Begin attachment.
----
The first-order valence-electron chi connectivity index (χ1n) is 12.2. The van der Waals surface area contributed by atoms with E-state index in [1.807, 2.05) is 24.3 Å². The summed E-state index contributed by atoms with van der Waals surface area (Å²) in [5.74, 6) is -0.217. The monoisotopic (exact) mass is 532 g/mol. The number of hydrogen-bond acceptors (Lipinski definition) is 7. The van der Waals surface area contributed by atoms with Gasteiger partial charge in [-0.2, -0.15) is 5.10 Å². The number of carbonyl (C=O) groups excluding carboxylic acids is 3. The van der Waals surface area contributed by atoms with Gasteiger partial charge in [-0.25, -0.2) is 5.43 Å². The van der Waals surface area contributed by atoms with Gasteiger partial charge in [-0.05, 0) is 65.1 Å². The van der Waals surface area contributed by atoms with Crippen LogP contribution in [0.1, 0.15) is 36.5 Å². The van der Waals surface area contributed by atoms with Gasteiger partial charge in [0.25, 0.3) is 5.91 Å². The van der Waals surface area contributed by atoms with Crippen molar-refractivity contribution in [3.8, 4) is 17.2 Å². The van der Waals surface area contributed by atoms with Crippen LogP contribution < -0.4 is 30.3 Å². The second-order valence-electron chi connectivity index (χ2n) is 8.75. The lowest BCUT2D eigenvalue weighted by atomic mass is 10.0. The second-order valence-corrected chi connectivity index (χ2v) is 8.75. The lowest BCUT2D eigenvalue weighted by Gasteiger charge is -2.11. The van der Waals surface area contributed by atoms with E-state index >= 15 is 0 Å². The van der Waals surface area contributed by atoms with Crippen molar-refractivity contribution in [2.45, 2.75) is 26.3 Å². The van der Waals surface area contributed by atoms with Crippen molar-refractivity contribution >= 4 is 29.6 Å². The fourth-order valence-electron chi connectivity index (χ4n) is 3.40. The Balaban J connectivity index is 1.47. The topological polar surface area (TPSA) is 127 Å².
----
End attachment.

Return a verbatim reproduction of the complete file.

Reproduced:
The first-order valence-electron chi connectivity index (χ1n) is 12.2. The van der Waals surface area contributed by atoms with E-state index in [1.807, 2.05) is 24.3 Å². The summed E-state index contributed by atoms with van der Waals surface area (Å²) in [5.74, 6) is -0.217. The monoisotopic (exact) mass is 532 g/mol. The number of hydrogen-bond acceptors (Lipinski definition) is 7. The van der Waals surface area contributed by atoms with Gasteiger partial charge in [-0.2, -0.15) is 5.10 Å². The number of carbonyl (C=O) groups excluding carboxylic acids is 3. The van der Waals surface area contributed by atoms with Gasteiger partial charge in [-0.25, -0.2) is 5.43 Å². The van der Waals surface area contributed by atoms with Gasteiger partial charge in [-0.05, 0) is 65.1 Å². The van der Waals surface area contributed by atoms with Crippen LogP contribution in [0.1, 0.15) is 36.5 Å². The van der Waals surface area contributed by atoms with Gasteiger partial charge in [0.25, 0.3) is 5.91 Å². The van der Waals surface area contributed by atoms with Crippen molar-refractivity contribution in [3.8, 4) is 17.2 Å². The van der Waals surface area contributed by atoms with Crippen LogP contribution < -0.4 is 30.3 Å². The second-order valence-electron chi connectivity index (χ2n) is 8.75. The lowest BCUT2D eigenvalue weighted by atomic mass is 10.0. The second-order valence-corrected chi connectivity index (χ2v) is 8.75. The lowest BCUT2D eigenvalue weighted by Gasteiger charge is -2.11. The van der Waals surface area contributed by atoms with E-state index >= 15 is 0 Å². The van der Waals surface area contributed by atoms with Crippen molar-refractivity contribution in [2.45, 2.75) is 26.3 Å². The van der Waals surface area contributed by atoms with Crippen molar-refractivity contribution >= 4 is 29.6 Å². The fourth-order valence-electron chi connectivity index (χ4n) is 3.40. The Balaban J connectivity index is 1.47. The topological polar surface area (TPSA) is 127 Å².